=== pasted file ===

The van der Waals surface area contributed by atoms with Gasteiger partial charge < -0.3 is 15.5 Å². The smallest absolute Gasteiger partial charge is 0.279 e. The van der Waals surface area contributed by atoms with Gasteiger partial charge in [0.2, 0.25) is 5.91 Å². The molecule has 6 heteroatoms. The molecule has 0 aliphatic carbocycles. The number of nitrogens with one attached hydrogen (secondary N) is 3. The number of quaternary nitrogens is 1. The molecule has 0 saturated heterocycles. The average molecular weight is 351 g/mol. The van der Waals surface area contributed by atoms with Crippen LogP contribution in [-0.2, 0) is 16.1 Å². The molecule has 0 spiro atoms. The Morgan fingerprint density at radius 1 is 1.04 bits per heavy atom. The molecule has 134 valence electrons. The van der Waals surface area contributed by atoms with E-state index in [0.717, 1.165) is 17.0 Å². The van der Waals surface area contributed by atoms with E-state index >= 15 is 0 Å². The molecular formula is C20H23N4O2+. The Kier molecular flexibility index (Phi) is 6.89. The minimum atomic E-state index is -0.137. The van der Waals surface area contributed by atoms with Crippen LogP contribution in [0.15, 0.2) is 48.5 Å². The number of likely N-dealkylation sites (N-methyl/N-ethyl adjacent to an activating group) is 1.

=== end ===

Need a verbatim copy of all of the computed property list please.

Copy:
The van der Waals surface area contributed by atoms with Gasteiger partial charge < -0.3 is 15.5 Å². The smallest absolute Gasteiger partial charge is 0.279 e. The van der Waals surface area contributed by atoms with Gasteiger partial charge in [0.2, 0.25) is 5.91 Å². The molecule has 6 heteroatoms. The molecule has 0 aliphatic carbocycles. The number of nitrogens with one attached hydrogen (secondary N) is 3. The number of quaternary nitrogens is 1. The molecule has 0 saturated heterocycles. The average molecular weight is 351 g/mol. The van der Waals surface area contributed by atoms with Crippen LogP contribution in [-0.2, 0) is 16.1 Å². The molecule has 0 spiro atoms. The Morgan fingerprint density at radius 1 is 1.04 bits per heavy atom. The molecule has 134 valence electrons. The van der Waals surface area contributed by atoms with E-state index in [0.717, 1.165) is 17.0 Å². The van der Waals surface area contributed by atoms with E-state index >= 15 is 0 Å². The molecular formula is C20H23N4O2+. The Kier molecular flexibility index (Phi) is 6.89. The minimum atomic E-state index is -0.137. The van der Waals surface area contributed by atoms with Crippen LogP contribution in [0.15, 0.2) is 48.5 Å². The number of likely N-dealkylation sites (N-methyl/N-ethyl adjacent to an activating group) is 1.